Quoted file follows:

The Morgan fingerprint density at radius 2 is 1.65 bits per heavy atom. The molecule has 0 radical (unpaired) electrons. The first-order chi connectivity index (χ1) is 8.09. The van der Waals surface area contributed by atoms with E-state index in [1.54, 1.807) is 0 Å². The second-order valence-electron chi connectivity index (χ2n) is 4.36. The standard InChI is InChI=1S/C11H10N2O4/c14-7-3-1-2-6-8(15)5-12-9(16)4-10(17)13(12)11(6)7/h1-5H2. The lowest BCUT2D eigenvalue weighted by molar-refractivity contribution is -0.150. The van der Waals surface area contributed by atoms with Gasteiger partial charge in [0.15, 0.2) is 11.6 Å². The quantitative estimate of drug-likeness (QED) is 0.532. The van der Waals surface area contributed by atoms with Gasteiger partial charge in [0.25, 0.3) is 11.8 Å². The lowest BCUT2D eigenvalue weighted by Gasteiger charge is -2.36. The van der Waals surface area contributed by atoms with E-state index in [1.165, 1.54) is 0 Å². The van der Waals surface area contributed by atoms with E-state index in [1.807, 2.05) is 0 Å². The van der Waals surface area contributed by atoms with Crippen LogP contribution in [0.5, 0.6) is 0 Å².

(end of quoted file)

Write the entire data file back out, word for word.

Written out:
The Morgan fingerprint density at radius 2 is 1.65 bits per heavy atom. The molecule has 0 radical (unpaired) electrons. The first-order chi connectivity index (χ1) is 8.09. The van der Waals surface area contributed by atoms with E-state index in [1.54, 1.807) is 0 Å². The second-order valence-electron chi connectivity index (χ2n) is 4.36. The standard InChI is InChI=1S/C11H10N2O4/c14-7-3-1-2-6-8(15)5-12-9(16)4-10(17)13(12)11(6)7/h1-5H2. The lowest BCUT2D eigenvalue weighted by molar-refractivity contribution is -0.150. The van der Waals surface area contributed by atoms with Gasteiger partial charge in [0.15, 0.2) is 11.6 Å². The quantitative estimate of drug-likeness (QED) is 0.532. The van der Waals surface area contributed by atoms with Gasteiger partial charge in [0.25, 0.3) is 11.8 Å². The lowest BCUT2D eigenvalue weighted by Gasteiger charge is -2.36. The van der Waals surface area contributed by atoms with E-state index in [1.165, 1.54) is 0 Å². The van der Waals surface area contributed by atoms with E-state index in [1.807, 2.05) is 0 Å². The van der Waals surface area contributed by atoms with Crippen LogP contribution in [0.5, 0.6) is 0 Å².